Common Trail Running Injuries and How To Avoid Them

Trail running is a great way to train – the terrain is softer on the joints and the technicality is harder than running on road which gains you more strength and endurance, not to mention running up grassy, muddy hills is tough but so much fun and the scenery and views are much nicer than running along main roads!

But as with road running, trail running also comes with its common injuries, which can be avoided with the correct gear, techniques and after care, so here are my top 3 tips!


1) The most obvious one is the fact that trail running involves various trip and slip hazards such as stones, tree roots that are half buried or sticking up, slippery mud after an especially rainy few days, so the easiest way to avoid this is to make sure you have a decent pair of off-road trainers with good grip (best brands for these are Solomon, Hoka, Inov-8, Saucony); run slower than you would off road so that you can take a bit more care where you are running; make sure you are picking your feet up, not shuffling as you will be more likely to trip from your toe catching a slightly stuck up rock! Try not to constantly look down or look ahead, you want to be trying to look down for a few paces and then back up ahead so you are always aware of what’s potentially below your feet but also what’s coming up in front of you.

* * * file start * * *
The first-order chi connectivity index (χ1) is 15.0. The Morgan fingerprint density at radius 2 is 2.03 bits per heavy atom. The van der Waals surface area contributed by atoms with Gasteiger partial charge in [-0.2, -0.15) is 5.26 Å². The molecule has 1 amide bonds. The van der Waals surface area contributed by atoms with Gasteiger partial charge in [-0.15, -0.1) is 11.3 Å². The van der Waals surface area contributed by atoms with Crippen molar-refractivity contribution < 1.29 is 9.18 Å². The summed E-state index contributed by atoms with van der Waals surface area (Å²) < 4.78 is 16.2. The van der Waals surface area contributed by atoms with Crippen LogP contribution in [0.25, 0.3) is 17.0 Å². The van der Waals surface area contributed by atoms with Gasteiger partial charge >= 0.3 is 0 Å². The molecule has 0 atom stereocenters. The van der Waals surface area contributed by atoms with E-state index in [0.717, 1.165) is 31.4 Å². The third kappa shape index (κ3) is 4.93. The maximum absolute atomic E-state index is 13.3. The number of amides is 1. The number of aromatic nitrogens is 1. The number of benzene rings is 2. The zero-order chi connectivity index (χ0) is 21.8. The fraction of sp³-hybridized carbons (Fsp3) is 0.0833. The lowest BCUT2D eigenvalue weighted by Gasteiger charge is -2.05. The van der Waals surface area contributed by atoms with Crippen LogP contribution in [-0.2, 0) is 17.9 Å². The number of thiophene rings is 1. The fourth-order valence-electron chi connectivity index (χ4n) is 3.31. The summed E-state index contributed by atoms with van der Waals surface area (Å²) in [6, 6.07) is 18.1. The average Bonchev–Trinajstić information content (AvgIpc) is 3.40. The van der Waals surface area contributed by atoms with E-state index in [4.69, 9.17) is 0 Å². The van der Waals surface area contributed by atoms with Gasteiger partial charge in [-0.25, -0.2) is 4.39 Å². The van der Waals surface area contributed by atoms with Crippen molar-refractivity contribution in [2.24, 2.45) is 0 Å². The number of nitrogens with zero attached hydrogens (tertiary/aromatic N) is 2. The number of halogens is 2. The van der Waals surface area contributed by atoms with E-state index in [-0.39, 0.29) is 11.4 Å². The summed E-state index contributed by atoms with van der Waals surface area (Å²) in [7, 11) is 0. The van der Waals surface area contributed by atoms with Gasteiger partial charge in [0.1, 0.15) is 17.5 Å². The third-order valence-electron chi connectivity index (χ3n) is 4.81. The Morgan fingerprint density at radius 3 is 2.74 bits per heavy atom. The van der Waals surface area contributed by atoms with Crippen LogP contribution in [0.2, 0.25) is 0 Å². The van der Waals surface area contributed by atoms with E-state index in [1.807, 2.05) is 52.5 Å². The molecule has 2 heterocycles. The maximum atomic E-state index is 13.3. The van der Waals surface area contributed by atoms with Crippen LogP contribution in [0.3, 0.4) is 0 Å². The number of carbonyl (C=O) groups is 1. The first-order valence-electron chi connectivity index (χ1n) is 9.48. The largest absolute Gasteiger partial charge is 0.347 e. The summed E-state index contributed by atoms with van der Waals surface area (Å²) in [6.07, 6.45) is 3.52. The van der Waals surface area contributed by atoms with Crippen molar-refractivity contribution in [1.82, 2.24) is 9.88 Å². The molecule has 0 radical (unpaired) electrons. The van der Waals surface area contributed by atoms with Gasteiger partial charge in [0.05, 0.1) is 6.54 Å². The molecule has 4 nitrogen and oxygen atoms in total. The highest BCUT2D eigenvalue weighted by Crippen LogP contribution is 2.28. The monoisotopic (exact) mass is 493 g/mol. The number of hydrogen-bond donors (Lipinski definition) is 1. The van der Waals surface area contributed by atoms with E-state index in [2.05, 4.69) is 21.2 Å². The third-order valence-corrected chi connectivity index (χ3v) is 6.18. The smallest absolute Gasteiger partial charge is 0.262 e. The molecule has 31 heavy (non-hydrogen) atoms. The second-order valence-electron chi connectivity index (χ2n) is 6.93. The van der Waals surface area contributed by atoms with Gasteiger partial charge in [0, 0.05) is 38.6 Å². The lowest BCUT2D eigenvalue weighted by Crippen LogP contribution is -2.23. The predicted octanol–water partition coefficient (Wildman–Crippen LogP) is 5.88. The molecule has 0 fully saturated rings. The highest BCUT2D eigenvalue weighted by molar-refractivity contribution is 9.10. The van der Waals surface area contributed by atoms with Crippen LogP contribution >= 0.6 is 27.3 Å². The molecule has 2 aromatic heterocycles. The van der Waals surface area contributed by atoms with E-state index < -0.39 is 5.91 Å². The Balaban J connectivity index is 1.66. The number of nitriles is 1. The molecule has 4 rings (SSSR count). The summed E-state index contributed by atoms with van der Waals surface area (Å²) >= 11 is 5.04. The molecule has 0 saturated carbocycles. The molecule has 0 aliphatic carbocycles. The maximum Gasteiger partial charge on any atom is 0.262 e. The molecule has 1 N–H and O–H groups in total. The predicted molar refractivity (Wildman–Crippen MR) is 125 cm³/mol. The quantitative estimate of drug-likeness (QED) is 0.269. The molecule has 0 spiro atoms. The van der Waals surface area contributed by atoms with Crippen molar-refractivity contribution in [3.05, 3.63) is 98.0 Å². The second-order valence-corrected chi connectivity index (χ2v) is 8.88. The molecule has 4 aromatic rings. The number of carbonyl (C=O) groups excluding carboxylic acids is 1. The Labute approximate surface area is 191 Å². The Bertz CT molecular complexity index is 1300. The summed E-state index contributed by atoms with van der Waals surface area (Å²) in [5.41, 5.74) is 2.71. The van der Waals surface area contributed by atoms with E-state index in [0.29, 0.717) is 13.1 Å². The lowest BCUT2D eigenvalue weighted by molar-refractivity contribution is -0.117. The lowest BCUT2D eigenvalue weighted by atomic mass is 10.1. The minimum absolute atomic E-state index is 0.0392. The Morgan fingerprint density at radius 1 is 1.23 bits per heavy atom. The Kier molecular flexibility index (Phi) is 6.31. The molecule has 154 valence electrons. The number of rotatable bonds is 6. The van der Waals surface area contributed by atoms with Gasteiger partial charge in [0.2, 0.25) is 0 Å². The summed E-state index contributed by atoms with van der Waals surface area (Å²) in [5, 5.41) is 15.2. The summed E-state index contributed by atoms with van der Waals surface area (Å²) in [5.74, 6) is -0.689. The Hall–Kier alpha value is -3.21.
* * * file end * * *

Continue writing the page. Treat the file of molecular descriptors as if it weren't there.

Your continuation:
2) The longer your trail run is and the more hills it involves means you will be more likely to fatigue quicker and more than you would from doing a road run of the same long distance, this is also because a lot of trail runs involve jumping over streams, lifting the feet up more to avoid branches under foot and running sideways or jumping from left to right when navigating rocky descents. This is where the all-important strength and mobility training comes in! By adding in some eccentric leg exercises to your training week such as forward and reverse lunges/jump lunges, box jumps/step ups, kettlebell swings, calf raises, weighted squats and deadlifts (single leg is even better!) you can prevent injury and make yourself more resistant to the fatigue.



3) Stretch!!! One of the most important ways of preventing injury is to stretch! Make sure after your trail runs you have a good 15 minute stretching session afterwards and continue to use your foam roller or massage gun every other day to keep yourself in tip top condition!


As well as those top tips, having regular sports massage ensures that niggles and injuries are kept at bay, so don’t forget to book yourself in every 4-6 weeks! Our clinic is open 7 days a week.


Kaisha – Sports Therapist


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